During this time I had no choice but to stay put. I couldn't turn around and return to Bantry. A queue of equally frustrated tourists had built up behind me. The only option was to accept the situation. Slowly it dawned on me that I had other options. I didn't have to continue to stare at the drama unfolding before me. It was a beautiful day and there was plenty of breathtaking scenery to please the eye in every other direction.

House Clearance

     Being stranded in such an idyllic spot has its advantages. Firstly, the air is beautifully crisp and clean. This is possibly one of the most western points of Europe and there's very little between us and the next landfall, the USA. I once heard that there are air currents that sweep all the pollution out into the Atlantic. This results in us having some of the least polluted air in Europe. The Isle of Wight, apparently, comes a close second. Having the opportunity to experience the air whilst sitting in the car with the window down I can well imagine this is true.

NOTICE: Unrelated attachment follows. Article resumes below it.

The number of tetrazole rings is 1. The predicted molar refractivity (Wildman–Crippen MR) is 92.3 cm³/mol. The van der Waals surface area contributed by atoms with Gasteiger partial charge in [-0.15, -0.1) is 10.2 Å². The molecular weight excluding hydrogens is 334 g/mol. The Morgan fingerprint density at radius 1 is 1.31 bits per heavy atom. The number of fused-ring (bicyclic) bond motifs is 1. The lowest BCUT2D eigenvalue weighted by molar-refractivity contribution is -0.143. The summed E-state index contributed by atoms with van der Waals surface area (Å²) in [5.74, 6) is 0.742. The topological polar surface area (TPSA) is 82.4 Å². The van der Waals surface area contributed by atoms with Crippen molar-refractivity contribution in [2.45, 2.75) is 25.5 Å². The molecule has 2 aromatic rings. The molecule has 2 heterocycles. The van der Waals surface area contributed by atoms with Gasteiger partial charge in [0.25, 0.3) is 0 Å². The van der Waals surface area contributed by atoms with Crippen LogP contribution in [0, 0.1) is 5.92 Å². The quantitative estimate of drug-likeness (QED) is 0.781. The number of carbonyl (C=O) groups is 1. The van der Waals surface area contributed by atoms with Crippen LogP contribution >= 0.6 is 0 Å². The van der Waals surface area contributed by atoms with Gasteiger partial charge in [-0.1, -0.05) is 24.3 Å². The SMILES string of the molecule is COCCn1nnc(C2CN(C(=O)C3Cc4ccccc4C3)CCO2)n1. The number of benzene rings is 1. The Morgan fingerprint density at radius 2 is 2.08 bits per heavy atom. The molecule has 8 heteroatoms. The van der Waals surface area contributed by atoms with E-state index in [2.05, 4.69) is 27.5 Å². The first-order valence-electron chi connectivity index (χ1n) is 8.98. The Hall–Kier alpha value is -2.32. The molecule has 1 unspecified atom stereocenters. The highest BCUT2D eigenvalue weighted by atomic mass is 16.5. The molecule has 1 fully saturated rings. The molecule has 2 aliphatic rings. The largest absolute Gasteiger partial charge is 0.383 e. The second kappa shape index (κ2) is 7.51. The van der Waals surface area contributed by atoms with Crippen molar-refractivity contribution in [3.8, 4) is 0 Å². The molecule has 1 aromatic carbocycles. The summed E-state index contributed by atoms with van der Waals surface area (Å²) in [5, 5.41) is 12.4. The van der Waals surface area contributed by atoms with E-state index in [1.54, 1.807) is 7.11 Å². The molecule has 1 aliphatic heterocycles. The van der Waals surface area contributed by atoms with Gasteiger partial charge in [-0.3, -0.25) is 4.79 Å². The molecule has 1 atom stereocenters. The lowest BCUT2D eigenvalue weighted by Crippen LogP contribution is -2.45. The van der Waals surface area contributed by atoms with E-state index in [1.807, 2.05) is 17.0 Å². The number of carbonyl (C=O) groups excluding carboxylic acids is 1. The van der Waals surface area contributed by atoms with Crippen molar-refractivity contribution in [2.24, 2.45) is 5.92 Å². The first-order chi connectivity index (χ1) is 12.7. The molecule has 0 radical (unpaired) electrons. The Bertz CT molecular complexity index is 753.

The second advantage is that I had the breathing space to take a really good look around at the scenery. This is not the kind of road you'd normally choose to do that. It's one of those distant relations of a scenic route where you'd speed along on your way somewhere else. The scenery, amazing as it is, is destined solely to be enjoyed literally in passing.